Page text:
Recently appointed Chief Executive Officer of the Australian Vice-Chancellor's Committee (AVCC), Mr John Mullarvey has encouraged universities to use their collaborative power to influence Government decision makers, in an address to the Council of Australian University Librarians (CAUL) at Charles Sturt University's Bathurst Campus on Tuesday 6 March.
"My attitude is the more groups there are lobbying Government to improve outcomes for higher education the better.
"Whether it is groups focussed on specific aspects of university operations such as CAUL or groups representing particular universities, like the Group of Eight, the Australian Technology Network, or the regional universities group - I see these all as enhancing the collective power of the sector to influence government to our mutual benefit." he said.
"In an increasingly competitive environment where funds are tight, universities have a lot to gain from getting together on a range of issues."
In an address that covered the basic role of the AVCC, its services to universities and the impact of last week's Digital Amendment Act, Mr Mullarvey also covered the Council's plans to get higher education back on the political agenda.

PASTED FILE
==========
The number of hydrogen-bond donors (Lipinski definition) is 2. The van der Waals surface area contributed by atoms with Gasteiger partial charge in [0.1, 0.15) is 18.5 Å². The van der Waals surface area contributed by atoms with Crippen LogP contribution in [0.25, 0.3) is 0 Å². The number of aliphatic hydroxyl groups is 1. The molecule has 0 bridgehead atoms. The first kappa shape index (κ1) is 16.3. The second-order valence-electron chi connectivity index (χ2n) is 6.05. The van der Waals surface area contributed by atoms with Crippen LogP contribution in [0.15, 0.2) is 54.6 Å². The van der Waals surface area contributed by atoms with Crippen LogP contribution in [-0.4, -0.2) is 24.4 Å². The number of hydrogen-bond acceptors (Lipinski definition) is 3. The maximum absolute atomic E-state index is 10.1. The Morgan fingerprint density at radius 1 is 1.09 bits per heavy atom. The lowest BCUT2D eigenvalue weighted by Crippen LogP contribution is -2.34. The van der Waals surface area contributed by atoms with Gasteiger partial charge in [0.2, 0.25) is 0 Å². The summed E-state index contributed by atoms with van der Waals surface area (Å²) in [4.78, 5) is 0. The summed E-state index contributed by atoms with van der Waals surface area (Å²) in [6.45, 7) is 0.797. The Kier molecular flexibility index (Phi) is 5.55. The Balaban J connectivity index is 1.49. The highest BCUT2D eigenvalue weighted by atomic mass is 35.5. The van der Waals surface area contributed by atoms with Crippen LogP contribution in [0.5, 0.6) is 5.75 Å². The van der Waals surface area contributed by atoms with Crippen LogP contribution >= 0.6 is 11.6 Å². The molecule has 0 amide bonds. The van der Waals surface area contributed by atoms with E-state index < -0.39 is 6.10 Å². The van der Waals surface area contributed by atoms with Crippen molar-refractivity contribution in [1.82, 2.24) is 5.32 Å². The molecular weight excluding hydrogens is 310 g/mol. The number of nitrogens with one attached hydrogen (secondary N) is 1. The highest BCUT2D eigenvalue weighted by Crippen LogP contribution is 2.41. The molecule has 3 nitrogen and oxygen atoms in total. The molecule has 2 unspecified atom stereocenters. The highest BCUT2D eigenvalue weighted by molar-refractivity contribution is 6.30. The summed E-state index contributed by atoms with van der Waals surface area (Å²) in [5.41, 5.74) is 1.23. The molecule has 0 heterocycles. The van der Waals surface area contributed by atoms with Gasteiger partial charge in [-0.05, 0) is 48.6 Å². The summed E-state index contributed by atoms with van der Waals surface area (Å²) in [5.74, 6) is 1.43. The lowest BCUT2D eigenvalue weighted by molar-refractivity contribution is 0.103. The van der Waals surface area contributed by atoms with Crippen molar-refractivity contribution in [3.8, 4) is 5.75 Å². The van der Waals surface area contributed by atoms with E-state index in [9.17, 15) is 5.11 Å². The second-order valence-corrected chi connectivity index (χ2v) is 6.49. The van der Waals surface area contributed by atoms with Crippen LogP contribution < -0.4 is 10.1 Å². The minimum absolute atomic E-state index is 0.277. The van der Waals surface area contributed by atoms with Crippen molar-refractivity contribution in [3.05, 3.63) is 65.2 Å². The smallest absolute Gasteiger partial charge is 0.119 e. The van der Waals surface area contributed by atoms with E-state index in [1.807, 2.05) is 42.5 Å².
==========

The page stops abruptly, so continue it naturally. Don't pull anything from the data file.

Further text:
"For the last few months higher education has been a hot issue with governments and we saw some very positive results with the Government's recent Innovations statement, but we have also seen how quickly the political agenda can change and shunt us to one side.
"You can expect politicians will take more notice of hip-pocket issues like roads and petrol prices or the results of recent State elections, but it is up to university leaders to bring higher education issues forward," he said.
In response to questions from CAUL members as to the impact of recent media reports of a policy of soft marking in Australian universities, Mr Mullarvey said the AVCC had instigated a review of its guidelines in this area, and was mounting a public education campaign to make the public more aware of the firm policies that already exist in universities to deal with such issues.
Mr Mullarvey reserved his strongest remarks to CAUL members in explaining the wide-reaching implications of the recently announced Digital Amendment Act.
"This legislation is going to have a significant impact on teaching and learning processes and copyright practice in all universities.
"Universities will need to be much more aware of how to manage their electronic communications, particularly what is being posted on their websites and there will be a high risk to those who fail to manage their online practices in the future." The CAUL meeting held on 5 and 6 March brought 35 members from universities around Australia and New Zealand for the group's first biennial meeting to be held outside a metropolitan city since Wollongong in 1997.